ECB release detailed 12-point action plan to tackle racism in cricket

The ECB have released a 12-point action plan to combat racism in cricket as the ongoing Azeem Rafiq scandal continues to rock the sport. 

Officials from the ECB met with all 18 first-class counties last week to discuss the plan, which has been put in place to overhaul cultures at both dressing room and boardroom level.

Counties could even have their ECB funding revoked if they fail to adhere to the new rules. Read below for details of the comprehensive plan…

The ECB’s 12-point plan to tackle racism

1. Adoption within three months of a standardised approach to reporting, investigating, and responding to complaints, allegations, and whistleblowing across the game.

2. Full promotion of the aims of the Independent Commission for Equity in Cricket (ICEC) through proactive engagement with its investigations and recommendations.

3. Ongoing EDI training for all those who work in cricket, including all staff, volunteers, recreational club officials, umpires, directors, and coaches.

4. A full review of dressing room culture in all men’s and women’s professional teams, both domestic and international.

5. Delivery of a redesigned programme of player and coach education, addressing any gaps identified through the dressing room review.

6. Action to aid progress into professional teams of people from diverse backgrounds (especially South Asian, Black and less privileged youngsters) through measures to address i) talent identification and scouting, ii) education and diversity of coaches and iii) targeted support programmes for players from diverse or under-privileged backgrounds.

7. A full-scale review, in advance of the 2022 season, into the detection, enforcement, and sanctions against discriminatory and abusive crowd behaviour at each of our professional cricket grounds.

8. Delivery of plans (tailored to local communities) to ensure professional cricket venues are welcoming to all, including provision of accessible seating, food and beverage offering catering to all faiths and cultures, and the availability of facilities such as multi-faith rooms and alcohol-free zones.

9. Upgraded education in recreational cricket to ensure players, volunteers and coaches understand and champion inclusion and diversity in the game.

10. A commitment to best practice governance with targets for Board diversity (30% female, locally representative ethnicity by April 2022) and plans to increase diversity across the wider organisation. (Compliance will be subject to a “comply or explain” provision to ensure Counties can respect their own governance processes in making the required change).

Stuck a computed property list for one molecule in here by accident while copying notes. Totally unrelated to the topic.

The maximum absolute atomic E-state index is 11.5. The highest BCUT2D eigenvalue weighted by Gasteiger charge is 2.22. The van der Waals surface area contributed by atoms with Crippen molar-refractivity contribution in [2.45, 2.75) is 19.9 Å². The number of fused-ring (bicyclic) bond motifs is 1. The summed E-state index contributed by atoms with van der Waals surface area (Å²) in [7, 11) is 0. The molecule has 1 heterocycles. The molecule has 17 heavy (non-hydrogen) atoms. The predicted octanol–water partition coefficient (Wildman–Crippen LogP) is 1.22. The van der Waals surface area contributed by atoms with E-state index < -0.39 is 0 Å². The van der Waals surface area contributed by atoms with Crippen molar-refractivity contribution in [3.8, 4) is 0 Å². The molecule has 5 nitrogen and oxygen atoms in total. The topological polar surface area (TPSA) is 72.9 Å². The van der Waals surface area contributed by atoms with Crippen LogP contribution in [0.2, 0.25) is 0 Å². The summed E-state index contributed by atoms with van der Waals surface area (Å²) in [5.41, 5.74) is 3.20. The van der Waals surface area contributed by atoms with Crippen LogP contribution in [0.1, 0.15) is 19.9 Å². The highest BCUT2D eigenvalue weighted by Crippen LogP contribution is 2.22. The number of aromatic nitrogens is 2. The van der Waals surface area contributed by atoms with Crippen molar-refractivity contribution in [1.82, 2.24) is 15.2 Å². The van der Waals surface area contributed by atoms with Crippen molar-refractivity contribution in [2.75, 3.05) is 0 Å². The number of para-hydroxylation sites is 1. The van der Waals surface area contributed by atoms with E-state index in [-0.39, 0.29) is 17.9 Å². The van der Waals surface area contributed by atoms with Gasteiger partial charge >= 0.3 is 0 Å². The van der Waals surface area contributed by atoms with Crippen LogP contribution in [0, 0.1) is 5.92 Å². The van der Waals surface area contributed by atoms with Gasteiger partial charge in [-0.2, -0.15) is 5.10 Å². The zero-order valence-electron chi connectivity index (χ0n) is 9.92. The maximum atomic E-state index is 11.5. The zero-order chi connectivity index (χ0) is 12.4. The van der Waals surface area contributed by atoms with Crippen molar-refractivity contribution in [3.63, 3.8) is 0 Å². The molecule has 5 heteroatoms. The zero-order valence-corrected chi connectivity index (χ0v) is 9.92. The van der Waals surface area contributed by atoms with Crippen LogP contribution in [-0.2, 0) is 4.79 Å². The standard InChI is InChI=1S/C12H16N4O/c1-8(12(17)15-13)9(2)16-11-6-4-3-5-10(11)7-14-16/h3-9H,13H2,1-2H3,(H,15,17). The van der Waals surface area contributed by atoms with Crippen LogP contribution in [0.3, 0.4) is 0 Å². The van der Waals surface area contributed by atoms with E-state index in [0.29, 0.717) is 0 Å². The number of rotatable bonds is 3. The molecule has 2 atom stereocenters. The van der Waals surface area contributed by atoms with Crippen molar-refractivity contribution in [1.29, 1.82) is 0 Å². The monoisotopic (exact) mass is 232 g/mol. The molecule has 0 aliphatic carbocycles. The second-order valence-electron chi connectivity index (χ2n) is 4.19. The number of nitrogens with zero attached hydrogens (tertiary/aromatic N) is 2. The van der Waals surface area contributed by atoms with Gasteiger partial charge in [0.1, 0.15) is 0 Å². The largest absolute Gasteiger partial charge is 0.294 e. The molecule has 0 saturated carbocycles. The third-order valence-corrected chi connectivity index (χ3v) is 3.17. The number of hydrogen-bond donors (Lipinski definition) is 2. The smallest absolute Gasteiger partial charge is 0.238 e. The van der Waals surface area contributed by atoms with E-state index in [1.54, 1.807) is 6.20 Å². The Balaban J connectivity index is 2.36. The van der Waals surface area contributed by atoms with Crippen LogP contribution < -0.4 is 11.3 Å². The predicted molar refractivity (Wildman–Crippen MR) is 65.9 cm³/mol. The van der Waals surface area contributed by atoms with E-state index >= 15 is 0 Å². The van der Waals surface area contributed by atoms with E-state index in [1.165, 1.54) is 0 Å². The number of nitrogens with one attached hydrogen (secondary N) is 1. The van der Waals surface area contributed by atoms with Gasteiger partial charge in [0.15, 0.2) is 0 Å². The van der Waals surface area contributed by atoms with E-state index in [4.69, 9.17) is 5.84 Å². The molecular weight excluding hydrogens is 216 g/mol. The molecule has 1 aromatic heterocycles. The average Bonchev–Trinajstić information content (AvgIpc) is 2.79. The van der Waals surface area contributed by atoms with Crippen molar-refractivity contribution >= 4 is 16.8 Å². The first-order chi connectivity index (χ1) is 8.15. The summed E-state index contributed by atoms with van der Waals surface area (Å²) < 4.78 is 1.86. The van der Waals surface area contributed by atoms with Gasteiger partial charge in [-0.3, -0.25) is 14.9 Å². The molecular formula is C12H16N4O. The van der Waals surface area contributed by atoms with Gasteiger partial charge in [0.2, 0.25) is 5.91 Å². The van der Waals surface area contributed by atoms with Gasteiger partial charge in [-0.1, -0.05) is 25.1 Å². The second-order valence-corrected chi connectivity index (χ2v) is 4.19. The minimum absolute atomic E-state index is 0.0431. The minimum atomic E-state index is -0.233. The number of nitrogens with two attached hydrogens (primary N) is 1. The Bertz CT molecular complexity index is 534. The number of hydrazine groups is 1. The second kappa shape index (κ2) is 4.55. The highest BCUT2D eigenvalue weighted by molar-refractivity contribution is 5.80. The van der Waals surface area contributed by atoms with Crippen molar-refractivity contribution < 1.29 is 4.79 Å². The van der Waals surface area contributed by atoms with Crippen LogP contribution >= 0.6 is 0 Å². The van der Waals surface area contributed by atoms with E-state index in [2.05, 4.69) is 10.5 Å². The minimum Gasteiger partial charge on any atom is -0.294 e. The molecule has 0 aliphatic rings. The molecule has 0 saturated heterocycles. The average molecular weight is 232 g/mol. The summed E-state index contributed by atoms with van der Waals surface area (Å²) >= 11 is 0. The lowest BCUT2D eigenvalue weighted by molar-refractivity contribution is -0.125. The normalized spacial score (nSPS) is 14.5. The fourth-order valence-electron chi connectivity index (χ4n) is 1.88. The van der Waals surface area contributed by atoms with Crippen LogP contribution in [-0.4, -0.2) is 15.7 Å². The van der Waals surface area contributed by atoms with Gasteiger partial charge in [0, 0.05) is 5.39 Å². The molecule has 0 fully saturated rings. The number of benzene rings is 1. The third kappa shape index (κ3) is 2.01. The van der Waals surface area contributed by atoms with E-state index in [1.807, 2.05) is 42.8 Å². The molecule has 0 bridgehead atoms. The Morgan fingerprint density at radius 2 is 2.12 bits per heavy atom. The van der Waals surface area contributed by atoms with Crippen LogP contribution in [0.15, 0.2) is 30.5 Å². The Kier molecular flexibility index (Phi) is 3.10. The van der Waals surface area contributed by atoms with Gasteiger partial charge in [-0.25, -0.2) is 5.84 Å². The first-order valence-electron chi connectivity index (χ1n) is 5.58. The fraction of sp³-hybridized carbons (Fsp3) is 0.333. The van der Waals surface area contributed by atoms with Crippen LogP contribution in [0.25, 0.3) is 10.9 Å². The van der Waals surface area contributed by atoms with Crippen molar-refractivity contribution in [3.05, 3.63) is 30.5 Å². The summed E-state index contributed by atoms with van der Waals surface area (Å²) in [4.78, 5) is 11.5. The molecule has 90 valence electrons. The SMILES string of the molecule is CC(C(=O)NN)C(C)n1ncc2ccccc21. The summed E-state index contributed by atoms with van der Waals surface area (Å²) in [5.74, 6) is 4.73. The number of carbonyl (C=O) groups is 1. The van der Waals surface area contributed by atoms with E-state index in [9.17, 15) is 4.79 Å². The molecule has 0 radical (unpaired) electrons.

11. The introduction of fairer recruitment processes through measures including the immediate adoption of anonymised recruitment tools for senior roles, open appointment processes for all roles and the use of balanced and diverse panels to assess interviews.

12. Every senior executive employed across the game will have personal EDI objectives as part of their annual performance targets, driving leadership accountability.

England and Wales Cricket board chief executive Tom Harrison, meanwhile, has not ruled out an independent regulator for cricket after admitting an ‘earthquake’ had hit the sport in the last few weeks.

‘The last few weeks have been very, very tough for cricket. It feels like an earthquake has hit us,’ Harrison said.

‘The most damning part of Azeem’s testimony is that he didn’t want his son to be part of the game. That is, for someone in my job, the most difficult thing you can hear.’

One of the points in the action plan is a governance review of the ECB. In a week where a fan-led review recommended an independent regulator for football, Harrison said it was appropriate that the review should at least consider whether that was the best way forward for cricket too.

‘We had a meeting yesterday with the county chairs… whether we should be the regulator and the national governing body going forward,’ he said.

‘That conversation is one we’re going to have with the game as well.

‘I think it’s the right time for us now to go back as a collective again and work out whether we have got the right governance structures, given the pressures and the uniquely different role that ECB plays now as a major sport, with the multiple hats that we have to wear, overseeing the game as we do.

‘If a governance review comes back with a recommendation (that an independent regulator is appropriate) then you’ve got to have a very good reason not to go along with that recommendation.’

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